Polarized video imaging of skin

Steven Jacques, K. Lee

Research output: Chapter in Book/Report/Conference proceedingConference contribution

12 Citations (Scopus)

Abstract

A method for imaging the superficial epidermal and papillary dermal layers of the skin is needed when assessing many skin lesions. We have developed an imaging modality using a video camera whose mechanism of contrast is the reflectance of polarized light from superficial skin. By selecting only polarized light to create the image, one rejects the 95% of diffusely reflected light from the deeper dermis. The specular reflectance (or glare) from the skin surface is also avoided in the setup. The resulting polarization picture maximally accents the details of the superficial layer of the skin and removes the effects of melanin pigmentation from the image. For example, freckles simply disappear and nevi lose their dark pigmentation to reveal the details of abnormal cellular growth. An initial clinical study demonstrated that the polarization camera could identify the margins of sclerosing basal cell carcinoma while the eye of the doctor underestimated the margin estimate. The camera identified an 11-mm-diameter lesion while the unaided eye identified a 6-mm-diameter lesion.

Original languageEnglish (US)
Title of host publicationProceedings of SPIE - The International Society for Optical Engineering
EditorsR.R. Anderson, K.E. Bartels, L.S. Bass, C.G. Garrett
Pages356-362
Number of pages7
Volume3245
DOIs
StatePublished - 1997
Externally publishedYes
EventLasers in Surgery: Advanced Characterization, Therapeutics, and Systems VIII - San Jose, CA, United States
Duration: Jan 24 1998Jan 25 1998

Other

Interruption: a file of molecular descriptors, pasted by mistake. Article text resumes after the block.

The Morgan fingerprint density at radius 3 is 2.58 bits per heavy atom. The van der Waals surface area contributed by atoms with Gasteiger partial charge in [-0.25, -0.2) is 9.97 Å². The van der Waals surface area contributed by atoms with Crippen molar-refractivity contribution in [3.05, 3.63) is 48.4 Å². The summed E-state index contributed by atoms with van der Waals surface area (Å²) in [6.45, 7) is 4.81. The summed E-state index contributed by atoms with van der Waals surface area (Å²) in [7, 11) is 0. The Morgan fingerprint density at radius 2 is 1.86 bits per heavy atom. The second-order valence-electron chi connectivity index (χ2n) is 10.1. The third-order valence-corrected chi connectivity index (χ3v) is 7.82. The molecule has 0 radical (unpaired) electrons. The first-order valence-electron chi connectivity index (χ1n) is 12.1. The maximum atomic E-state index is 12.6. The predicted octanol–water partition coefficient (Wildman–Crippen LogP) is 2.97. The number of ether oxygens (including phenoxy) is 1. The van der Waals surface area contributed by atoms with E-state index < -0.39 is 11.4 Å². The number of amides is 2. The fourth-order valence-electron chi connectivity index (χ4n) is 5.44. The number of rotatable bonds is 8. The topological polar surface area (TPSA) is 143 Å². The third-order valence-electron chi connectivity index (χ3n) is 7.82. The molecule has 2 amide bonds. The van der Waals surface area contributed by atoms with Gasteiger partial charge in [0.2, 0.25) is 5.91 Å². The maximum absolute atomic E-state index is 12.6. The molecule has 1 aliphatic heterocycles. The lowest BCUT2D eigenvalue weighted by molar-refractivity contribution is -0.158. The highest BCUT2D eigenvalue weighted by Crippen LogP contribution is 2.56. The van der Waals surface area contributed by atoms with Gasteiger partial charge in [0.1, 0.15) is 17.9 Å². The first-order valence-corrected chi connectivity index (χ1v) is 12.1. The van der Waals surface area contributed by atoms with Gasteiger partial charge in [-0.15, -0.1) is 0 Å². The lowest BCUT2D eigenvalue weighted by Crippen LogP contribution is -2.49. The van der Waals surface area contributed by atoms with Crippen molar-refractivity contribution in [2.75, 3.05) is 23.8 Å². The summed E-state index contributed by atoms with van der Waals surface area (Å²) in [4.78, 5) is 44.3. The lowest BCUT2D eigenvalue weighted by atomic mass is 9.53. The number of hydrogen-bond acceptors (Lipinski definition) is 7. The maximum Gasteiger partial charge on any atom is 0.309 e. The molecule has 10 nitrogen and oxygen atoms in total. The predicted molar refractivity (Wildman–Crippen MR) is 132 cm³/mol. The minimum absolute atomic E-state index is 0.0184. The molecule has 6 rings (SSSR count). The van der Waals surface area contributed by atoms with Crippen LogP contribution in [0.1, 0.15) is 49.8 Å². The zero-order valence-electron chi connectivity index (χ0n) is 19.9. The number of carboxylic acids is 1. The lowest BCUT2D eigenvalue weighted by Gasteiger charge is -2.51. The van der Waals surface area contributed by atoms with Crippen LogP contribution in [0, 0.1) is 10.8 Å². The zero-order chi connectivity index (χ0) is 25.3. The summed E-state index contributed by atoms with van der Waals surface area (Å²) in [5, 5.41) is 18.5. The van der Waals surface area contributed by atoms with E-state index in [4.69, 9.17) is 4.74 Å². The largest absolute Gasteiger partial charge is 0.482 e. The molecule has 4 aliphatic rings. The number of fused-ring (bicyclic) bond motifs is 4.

OtherLasers in Surgery: Advanced Characterization, Therapeutics, and Systems VIII
CountryUnited States
CitySan Jose, CA
Period1/24/981/25/98

Fingerprint

lesions
Skin
cameras
Imaging techniques
polarized light
margins
glare
reflectance
melanin
Light polarization
polarization
Cameras
Polarization
Melanin
Glare
cancer
Video cameras
estimates
Cells

Keywords

  • Cancer
  • Dermatology
  • Imaging
  • Optical diagnostics
  • Polarized light
  • Skin

ASJC Scopus subject areas

  • Electrical and Electronic Engineering
  • Condensed Matter Physics

Cite this

Jacques, S., & Lee, K. (1997). Polarized video imaging of skin. In R. R. Anderson, K. E. Bartels, L. S. Bass, & C. G. Garrett (Eds.), Proceedings of SPIE - The International Society for Optical Engineering (Vol. 3245, pp. 356-362) https://doi.org/10.1117/12.312307

Polarized video imaging of skin. / Jacques, Steven; Lee, K.

Proceedings of SPIE - The International Society for Optical Engineering. ed. / R.R. Anderson; K.E. Bartels; L.S. Bass; C.G. Garrett. Vol. 3245 1997. p. 356-362.

Research output: Chapter in Book/Report/Conference proceedingConference contribution

Jacques, S & Lee, K 1997, Polarized video imaging of skin. in RR Anderson, KE Bartels, LS Bass & CG Garrett (eds), Proceedings of SPIE - The International Society for Optical Engineering. vol. 3245, pp. 356-362, Lasers in Surgery: Advanced Characterization, Therapeutics, and Systems VIII, San Jose, CA, United States, 1/24/98. https://doi.org/10.1117/12.312307
Jacques S, Lee K. Polarized video imaging of skin. In Anderson RR, Bartels KE, Bass LS, Garrett CG, editors, Proceedings of SPIE - The International Society for Optical Engineering. Vol. 3245. 1997. p. 356-362 https://doi.org/10.1117/12.312307
Jacques, Steven ; Lee, K. / Polarized video imaging of skin. Proceedings of SPIE - The International Society for Optical Engineering. editor / R.R. Anderson ; K.E. Bartels ; L.S. Bass ; C.G. Garrett. Vol. 3245 1997. pp. 356-362
@inproceedings{10c1393072374d738f0ee5c7e14a7b33,
title = "Polarized video imaging of skin",